|Date:||July 31st, 2009 04:59 am (UTC)|| |
You really are an amazing writer, dude.
Touching - thank you for this, and your other posts on Bruce in the last few days. It has really helped me keep perspective with my own father.
What she said. Thinking of you and your Mum.
Well done him, and well done you.
|Date:||July 31st, 2009 05:58 am (UTC)|| |
Bruce clearly left an incredible and indelible mark on the world in the hearts of those around him. I don't know that there's anything more amazing and awe-inspiring in the world.
May he rest in peace.
He sounds like an amazing person.
I'm very sorry for your and your mother's loss.
"My father didn't tell me how to live; he lived, and let me watch him do it."
- Clarence Budington Kelland
You have my sincere condolences. You were fortunate to have such a good example of a solid person who did what needed to be done for the people he loved. Not everyone has that kind of role model for practical love.
In my experience, after a death, be it a cat or a grandmother, all you can do is stay on autopilot and keep going. You keep feeding the other cat, keep getting out of bed, keep going to work and doing the laundry and eating. I found that a very hard lesson to learn, but as you learned from Bruce, you do what needs to be done.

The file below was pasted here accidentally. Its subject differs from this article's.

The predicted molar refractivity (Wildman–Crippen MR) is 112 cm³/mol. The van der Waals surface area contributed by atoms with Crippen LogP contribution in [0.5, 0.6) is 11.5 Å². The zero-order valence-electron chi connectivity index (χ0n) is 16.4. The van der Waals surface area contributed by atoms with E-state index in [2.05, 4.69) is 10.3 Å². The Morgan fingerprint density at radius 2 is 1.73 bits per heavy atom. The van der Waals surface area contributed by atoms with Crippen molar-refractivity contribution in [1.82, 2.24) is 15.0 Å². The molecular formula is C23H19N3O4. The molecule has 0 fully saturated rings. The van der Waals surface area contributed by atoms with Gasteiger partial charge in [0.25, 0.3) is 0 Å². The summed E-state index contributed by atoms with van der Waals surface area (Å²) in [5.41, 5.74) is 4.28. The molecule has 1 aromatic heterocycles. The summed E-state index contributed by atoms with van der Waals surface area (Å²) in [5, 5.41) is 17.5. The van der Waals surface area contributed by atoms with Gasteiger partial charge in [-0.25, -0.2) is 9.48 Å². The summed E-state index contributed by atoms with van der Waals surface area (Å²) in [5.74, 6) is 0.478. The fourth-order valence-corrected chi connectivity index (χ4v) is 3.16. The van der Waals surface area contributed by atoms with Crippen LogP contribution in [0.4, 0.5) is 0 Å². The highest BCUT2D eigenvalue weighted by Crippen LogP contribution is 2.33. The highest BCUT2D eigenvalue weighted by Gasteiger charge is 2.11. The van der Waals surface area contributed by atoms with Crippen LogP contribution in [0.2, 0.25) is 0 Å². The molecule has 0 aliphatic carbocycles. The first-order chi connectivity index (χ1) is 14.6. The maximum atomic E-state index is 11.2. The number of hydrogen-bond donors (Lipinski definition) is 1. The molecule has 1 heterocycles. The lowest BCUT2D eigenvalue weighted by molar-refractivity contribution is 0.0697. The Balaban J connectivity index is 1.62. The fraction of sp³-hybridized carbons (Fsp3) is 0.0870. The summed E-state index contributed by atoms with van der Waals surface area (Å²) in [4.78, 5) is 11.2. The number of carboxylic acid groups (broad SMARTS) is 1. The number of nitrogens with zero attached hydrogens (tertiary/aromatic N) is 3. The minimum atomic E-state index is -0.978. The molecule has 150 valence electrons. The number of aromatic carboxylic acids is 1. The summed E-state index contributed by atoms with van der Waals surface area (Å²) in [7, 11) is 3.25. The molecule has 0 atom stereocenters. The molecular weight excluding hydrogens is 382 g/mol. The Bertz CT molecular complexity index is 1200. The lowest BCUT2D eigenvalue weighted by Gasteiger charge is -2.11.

I applaud you for being able to write anything today. My creativity fizzles completely during times of grief or stress, and I am impressed. It sounds like he would have seen that and given you an approving smile or nod, then gone back to doing what he needed to do.
My prayers are with you, honey. I'm here if you need anything.
My condolences, Ferrett, but what a tribute you have written, and I know you'll be a living legacy to him.